The Pennsylvania Innocence Project announced their new Executive Director, Nan Feyler, in August of 2019. She brings with her more than twenty-five years of nonprofit and government management and advocacy experience.
Most recently, Nan was a Stoneleigh Foundation Fellow focusing on reducing the impact of substandard inadequate or unstable housing on families’ involvement in the child welfare system in the City of Philadelphia. Nan was Deputy Commissioner for Public Health Programs in the City of Philadelphia’s Department of Public Health between 2008 and 2015. In that role she directed the Department’s programs aimed at protecting and improving the public health of Philadelphia and regulating the health and safety of the public. She also served as the Executive Director of Nationalities Service Center, a multi-cultural, multi-lingual non-profit agency which provides services to the Philadelphia region’s immigrant and refugee population.
After receiving her Master’s in Public Health from Columbia University’s Mailman School of Public Health in 2002, Nan consulted with the City of Philadelphia and the Pennsylvania Department of Public Welfare to develop projects to improve health insurance and Medicaid access for low-income Philadelphians, including immigrants, individuals of limited English proficiency, pregnant women, individuals released from jail in need of drug treatment.
From 1993 until 2000, Nan was the Executive Director of the AIDS Law Project of Pennsylvania, a non-profit public interest law firm serving people in Pennsylvania who are living with HIV and AIDS and others who have been affected by the AIDS epidemic. She developed services focusing on family law and guardianship, immigration, prisoner’s health care and reentry, housing, civil rights and public benefits. She was selected one of Philadelphia’s top lawyers by Philadelphia Magazine in 1996. Nan began her career in Philadelphia as an attorney with the Defender Association of Philadelphia.
Nan graduated from New York University School of Law in 1985 where she was named a Root Tilden Scholar based on her academic record and history of public service. She has taught at Temple Law School, Drexel University Dornsife School of Public Health and the University of Pennsylvania School of Law and the Public Health Program. She held the Phyllis W. Beck Professorship of Law Chair at Temple University Beasley School of Law from 2015 to 2016.
She has served on the boards of the Pennsylvania Prison Society, Nationalities Service Center, the Valentine Foundation, Community Legal Services, and Prevention Point, Philadelphia’s sterile needle exchange program.Executive Director.
Yvonne Carter was one of the first to join the Pennsylvania Innocence Project. Since 2009, she has coordinated all of the office functions. Yvonne also coordinates intake and overseeing volunteers conducting initial reviews of cases. Before joining the Project, Yvonne worked as a Legal Secretary, first for a bankruptcy attorney, and later at the law firm of Pepper Hamilton LLP in Philadelphia. She is a graduate of the Community College of Philadelphia (AA) in Paralegal Studies.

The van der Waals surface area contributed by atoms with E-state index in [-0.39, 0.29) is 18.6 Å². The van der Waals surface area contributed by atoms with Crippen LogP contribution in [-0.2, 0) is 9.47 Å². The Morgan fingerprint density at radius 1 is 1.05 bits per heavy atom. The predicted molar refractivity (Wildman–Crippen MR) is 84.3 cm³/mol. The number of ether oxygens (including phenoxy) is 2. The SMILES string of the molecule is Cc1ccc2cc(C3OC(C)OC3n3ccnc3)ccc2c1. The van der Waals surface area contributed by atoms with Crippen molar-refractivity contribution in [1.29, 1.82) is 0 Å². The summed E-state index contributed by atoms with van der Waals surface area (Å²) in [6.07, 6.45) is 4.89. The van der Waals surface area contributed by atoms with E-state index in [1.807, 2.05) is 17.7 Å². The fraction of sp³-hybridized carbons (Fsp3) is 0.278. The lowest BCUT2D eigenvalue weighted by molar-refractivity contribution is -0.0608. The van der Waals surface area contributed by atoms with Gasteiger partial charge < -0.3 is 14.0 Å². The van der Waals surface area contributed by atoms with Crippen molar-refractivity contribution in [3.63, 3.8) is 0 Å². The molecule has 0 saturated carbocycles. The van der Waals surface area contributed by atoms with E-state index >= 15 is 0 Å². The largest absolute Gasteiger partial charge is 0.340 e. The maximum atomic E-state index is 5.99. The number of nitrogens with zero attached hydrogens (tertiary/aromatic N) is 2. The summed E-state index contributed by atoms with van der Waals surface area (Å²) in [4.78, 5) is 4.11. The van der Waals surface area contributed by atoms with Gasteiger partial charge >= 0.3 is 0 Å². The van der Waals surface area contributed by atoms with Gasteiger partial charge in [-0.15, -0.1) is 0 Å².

As the Reentry Social Worker, Blanca is primarily responsible for addressing the reentry needs of clients who have been exonerated and are reentering back into their communities. This includes, but is not limited to, helping clients access benefits, connecting clients to mental health support, conducting weekly check-ins with clients, assisting clients to identify goals, and connecting clients to local resources. She also co-facilitates the Transition to Innocence exoneree support group.
Prior to joining the Project, Blanca was a Child Advocate Social Worker providing case management and advocacy services to youth who have open cases in dependency and delinquent court. She also served on a policy project, where she was part of a research team that developed best practices for schools and juvenile justice professionals on how to best serve young people reentering into the community from residential placements. Additionally, she was one of the eight members of her prior agency’s first established Racial Justice and Social Equity Committee where they guided the agency towards anti-racist practices in the child welfare system, both internally and externally.
Blanca received her bachelor’s degree from the University of California, Irvine in Criminology, Law and Society in 2011. She completed her master’s degrees in both Social Work and Social Policy in 2015 from the University of Pennsylvania. While obtaining her master's degrees, Blanca gained diverse volunteer and internship experience at Community Legal Services, Nationalities Services Center, Youth Sentencing and Reentry Project, Women Organized Against Rape, and the District Attorney’s Office conducting research and working directly with marginalized populations including victims and survivors of trauma and gender-based violence, parents with court-involved children, youth who have been incarcerated, and immigrants and refugees.
Liz currently runs our Pittsburgh Office. Before joining us, she worked for a small non-profit organization that served at-risk children and families. As Director of Placement Services, she managed 10 direct-care caseworkers and 36 foster families. While working full-time, Liz attended law school in the evenings to earn her J.D. in 2010. Liz is a 2004 University of Pittsburgh (B.A.) and Duquesne University School of Law (J.D.) graduate. After law school, the Allegheny County Office of Conflict Counsel recruited Liz to develop new programs to ensure quality legal representation for court-involved youth.